For brands looking to launch a corporate philanthropy campaign, the creation of compelling content is an important part of engaging target audiences with the initiative. But simply creating content is not enough. It’s crucial to develop a strategic plan for creating and disseminating that content so it can drive the right audience to the campaign.
Here are five companies that are doing it right—and a lesson that can be learned from understanding why each of their approaches are working.
1. Leverage a network of nonprofit partners: KIND Bar
Through its Do The KIND Thing campaign, snack bar brand KIND has created a brilliant, content-fueled platform that features a different nonprofit cause each month. In order to unlock a “big act of kindness” from KIND, users are asked to perform a small act of kindness. For example, after enough people pledged to send holiday greetings to Americans in the military last year, KIND partnered with Luke’s Wings to fly 20 wounded soldiers home to spend the holidays with their families. It’s a simple concept that works in part by tapping into the nonprofit’s already-engaged network and asking that audience to contribute content.
2. Speak the language of your audience: Warner Bros.
Featuring the superheroes of the Justice League, Warner Bros.’ We Can Be Heroes campaign engages young male comic fans to fight hunger in the horn of Africa. Through social media and email campaigns, the We Can Be Heroes content is all conceived, written, and designed to appeal specifically to this demographic of comic book fans—an unlikely audience for a social good campaign. We Can Be Heroes has found success in reaching this audience by devoting a significant amount of time and resources to developing custom content that smartly blends the worlds of comics and social good. It’s an important lesson for any brand developing a social good campaign—never lose sight of your core market when preparing content and collateral.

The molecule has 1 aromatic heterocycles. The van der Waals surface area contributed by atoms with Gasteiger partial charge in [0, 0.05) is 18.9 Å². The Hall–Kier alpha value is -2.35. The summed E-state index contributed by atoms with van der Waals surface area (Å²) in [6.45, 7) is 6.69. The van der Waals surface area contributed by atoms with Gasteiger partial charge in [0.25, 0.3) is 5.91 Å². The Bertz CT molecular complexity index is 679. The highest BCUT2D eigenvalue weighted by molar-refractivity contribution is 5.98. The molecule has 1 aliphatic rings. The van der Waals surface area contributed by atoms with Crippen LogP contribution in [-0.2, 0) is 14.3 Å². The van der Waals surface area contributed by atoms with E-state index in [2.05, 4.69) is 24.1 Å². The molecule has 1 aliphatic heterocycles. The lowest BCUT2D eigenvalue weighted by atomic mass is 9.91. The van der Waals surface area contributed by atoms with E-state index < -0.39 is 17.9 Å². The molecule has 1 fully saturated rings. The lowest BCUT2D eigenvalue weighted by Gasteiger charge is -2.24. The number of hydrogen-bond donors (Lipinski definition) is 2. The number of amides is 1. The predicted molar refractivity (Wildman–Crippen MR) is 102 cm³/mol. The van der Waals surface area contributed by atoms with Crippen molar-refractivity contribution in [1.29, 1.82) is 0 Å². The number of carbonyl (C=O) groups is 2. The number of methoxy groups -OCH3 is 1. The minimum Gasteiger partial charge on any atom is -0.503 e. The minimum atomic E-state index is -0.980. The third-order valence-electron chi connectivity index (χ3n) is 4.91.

3. Find the right social channels for your content: Elizabeth Arden
Social media is key when disseminating content and engaging audiences with your social good campaign. The trick is figuring out which social media channel or channels best serve your goals—and then optimizing your content to fit that channel. Cosmetics and spa brand Elizabeth Arden did a supurb job finding the right social media channel with their #pinittogive Pinterest campaign. Along with nonprofit partner Look Good Feel GoodBetter—an organization that teaches cancer patients beauty techniques—Elizabeth Arden launched #pinittowinit, which asked Pinterest users to repin images in order to unlock donations. It was the perfect marriage of content and channel—and generated a great deal of awareness and funds for an incredible nonprofit organization.
4. Consider a microsite to give your campaign a home: Liberty Mutual
While creating a campaign-specific microsite is not always necessary for a brand’s social good initiatives, it can be a good idea for bigger projects—especially ones that involve the creation of a lot of content. Check out Liberty Mutual’s Reponsibility Project for a great example of a microsite that features a wealth of rich, multimedia content around a specific theme. It does an excellent job of curating and sharing human interest stories that are genuinely interesting to the company’s audience—and features a beautifully designed, easy-to-navigate interface. If you are going to create a microsite for your campaign, make sure you’re prepared to maintain the site and constantly update it with new, valuable content.
5. Use all kinds of media to engage: UPS
Avoid thinking of “content” as a blog posts and top 10 lists. From infographics to GIFs to Vine videos to tweets, content comes in all shapes and sizes. The idea is to innovate and determine what form of media can best convey the goals of your social good campaign. UPS has been extremely effective in using video to showcase its programs. The company’s recent video about their partnership with the Boys and Girls Clubs of America in the UPS Road Code program won this year’s Corporate Citizenship Film Festival Award. It’s a shining example of using video to convey innovative social change programming.